21815 SW Farmington Rd
Beaverton, OR 97007
21815 SW Farmington Rd
Now that it's April, you think it is the time to get all your vegetables into the ground.
Not so fast!
There are some crops that require warmer soil AND warmer day and nighttime temperatures than we now have. You just have to be aware of what CAN grow in these cooler soils and nighttime temperatures.
Vegetables that grow under the ground like carrots, radishes, beets, turnips and potatoes (not sweet) can be started now. Members of the cabbage family – broccoli, kale, chard and cabbage – can thrive as well as the onion family – shallots, leeks, and onions. Asparagus, rhubarb, strawberries and artichokes can take these cooler temperatures and peas should be up and climbing by now! Spring lettuces and spinach can be grown for your salads.
That seems like a lot. Well now is NOT the time to plant warm season crops. Tomatoes, beans, members of the squash family and some corns need warm soil AND warmer day and nighttime temperatures. Hold off on planting those ones outside.
Be prepared to have a frost cloth if we do get a hard frost – historically, that can still happen in our area during the month of April.
Remember that starting seeds outside requires the vigilance of not allowing them to dry out or becoming waterlogged and drowning with an overabundance of the natural hard spring rains. Plastic hoop houses can help protect them.
Instead of starting seeds outside, consider planting starts. That sprouting stage is passed.
Use a soil thermometer. Measure soil temperatures at 8 am and at least 4 inches deep for an accurate reading. Wait till above 40 degrees to plant the cool season crops and over 60 degrees for the warm season ones. Failure to thrive could be the result of planting too soon.
At this time of year there is more that can be grown than cannot. So get out there and play in the dirt. The growing season for your vegetable garden has begun!
Do you enjoy the pungent and distinct taste of Horseradish? Why not grow your own! Horseradish is a rugged and cold hardy perennial with very few problems from disease or pests, great for any beginner. Plant in early spring as soon as the soil is dry enough to be worked. They can tolerate most any soil as long as it’s not waterlogged but loose soil will make it much easier to harvest the roots.
Find a sunny location and loosen soil down to about a foot deep working in some compost to get your plant off to a vigorous start. Take your root start and plant at a 45 degree angle with 30” from any other plants. Bury it with the crown just above soil surface. Water it in and watch your Horseradish grow. The roots will spread to about 18” or more and the green leafs reaching 24”. To keep from looking ragged in the summer, water weekly.
Most gardeners enjoy being out in the fresh air and feel a little stressed from the stale indoor winter air in our well insulated and sealed homes. Houseplants to the rescue!
Studies done by NASA and several major universities have confirmed that chemicals such as benzene, formaldehyde and trichloroethylene can be given off from everyday cleaning products, furniture, flooring, even your electronic and printing equipment! Cardio and respiratory problems can result.
Houseplants, not only release oxygen into the air – helping us to better think and exercise, they are able to absorb some of this air pollution. The more plants you have in a room, the fresher your home air is. It is recommended to have a minimum of one plant per 100 square feet of floor space.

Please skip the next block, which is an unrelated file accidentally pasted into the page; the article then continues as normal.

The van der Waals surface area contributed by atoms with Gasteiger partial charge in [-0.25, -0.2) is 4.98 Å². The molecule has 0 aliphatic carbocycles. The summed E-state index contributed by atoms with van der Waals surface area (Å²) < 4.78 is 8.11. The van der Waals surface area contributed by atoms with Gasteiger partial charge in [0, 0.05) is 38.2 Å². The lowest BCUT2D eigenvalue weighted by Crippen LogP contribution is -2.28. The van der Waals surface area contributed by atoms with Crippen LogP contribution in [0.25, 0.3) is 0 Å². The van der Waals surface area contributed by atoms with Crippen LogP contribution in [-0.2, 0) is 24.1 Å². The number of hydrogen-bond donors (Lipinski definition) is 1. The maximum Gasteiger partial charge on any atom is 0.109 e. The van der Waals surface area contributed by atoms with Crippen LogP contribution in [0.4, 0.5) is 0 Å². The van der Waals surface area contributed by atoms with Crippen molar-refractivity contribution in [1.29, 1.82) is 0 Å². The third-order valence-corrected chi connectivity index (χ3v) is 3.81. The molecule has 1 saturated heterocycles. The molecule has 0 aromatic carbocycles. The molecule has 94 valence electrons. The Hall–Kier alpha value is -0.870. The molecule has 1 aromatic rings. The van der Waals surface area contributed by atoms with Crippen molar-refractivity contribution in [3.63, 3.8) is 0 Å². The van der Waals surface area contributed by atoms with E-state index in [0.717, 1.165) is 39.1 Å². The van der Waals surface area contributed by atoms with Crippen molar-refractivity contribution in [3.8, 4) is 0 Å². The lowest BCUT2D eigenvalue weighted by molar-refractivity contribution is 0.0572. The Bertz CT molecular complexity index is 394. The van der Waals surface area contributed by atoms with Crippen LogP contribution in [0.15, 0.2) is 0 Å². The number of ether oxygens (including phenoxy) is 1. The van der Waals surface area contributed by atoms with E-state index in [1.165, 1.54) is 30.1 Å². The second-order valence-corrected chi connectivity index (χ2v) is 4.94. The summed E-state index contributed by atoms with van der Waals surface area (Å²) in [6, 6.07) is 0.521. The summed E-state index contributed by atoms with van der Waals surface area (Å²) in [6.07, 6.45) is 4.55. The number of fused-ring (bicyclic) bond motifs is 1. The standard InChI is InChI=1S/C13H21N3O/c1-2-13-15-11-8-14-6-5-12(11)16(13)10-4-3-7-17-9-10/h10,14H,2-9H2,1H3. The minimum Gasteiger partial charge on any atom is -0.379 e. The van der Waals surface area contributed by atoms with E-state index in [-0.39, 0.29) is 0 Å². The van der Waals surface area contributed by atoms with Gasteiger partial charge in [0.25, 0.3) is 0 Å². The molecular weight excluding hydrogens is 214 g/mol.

All houseplants can do this. They help create beautiful spaces in your home and can be very calming. A stress reducer? Who does not need that? If you want to talk to your plants, that can be healing too. Bottom line, houseplants are a great for everyone.
Happily, some of the top air freshening houseplants are ones that enjoy the bright indirect light we have in our Pacific Northwest homes. They include dracenae- particularly the red-edged ones, spider plants, pothos, peace lilies, weeping figs, philodendrons, parlor palms or bamboo palms and oddly, the very easy to grow snake plant.
Try your green thumb with any one of these. If you need help with their care, our customer service staff are very knowledgeable and ready to help.
By the way, poinsettias, cyclamen, Christmas cactus and living or fresh-cut trees also help keep the season and our air bright! See, you are already on the right track at this time of year!
Gold Spot Dogwood is one of the few trees to bloom in the fall.
The treat is that this Cornus nuttalli ‘Gold Spot’ blooms in the spring before the leaves come out and reblooms at this time of year. Showy, creamy-white bracts surround a green flower that later in the season can produce a small red fruit.
Like most dogwoods, ‘Gold Spot’ does best with morning sun and afternoon shade.
Being a hybrid, 'Gold Spot' has fewer disease problems than some other dogwoods.
The name comes from the unusual variegation on the green leaves. Even more of the yellow or whitish spots and blotches on the leaves appear as the tree ages. The multicolored leaves of gold and orange in the fall give the tree long seasonal interest. It would be a wonderful addition to your garden.
Able to grow to 35 feet tall, you can keep it lower by pruning after the second bloom time.
You would not want to chance cutting off this second flush of blossoms.
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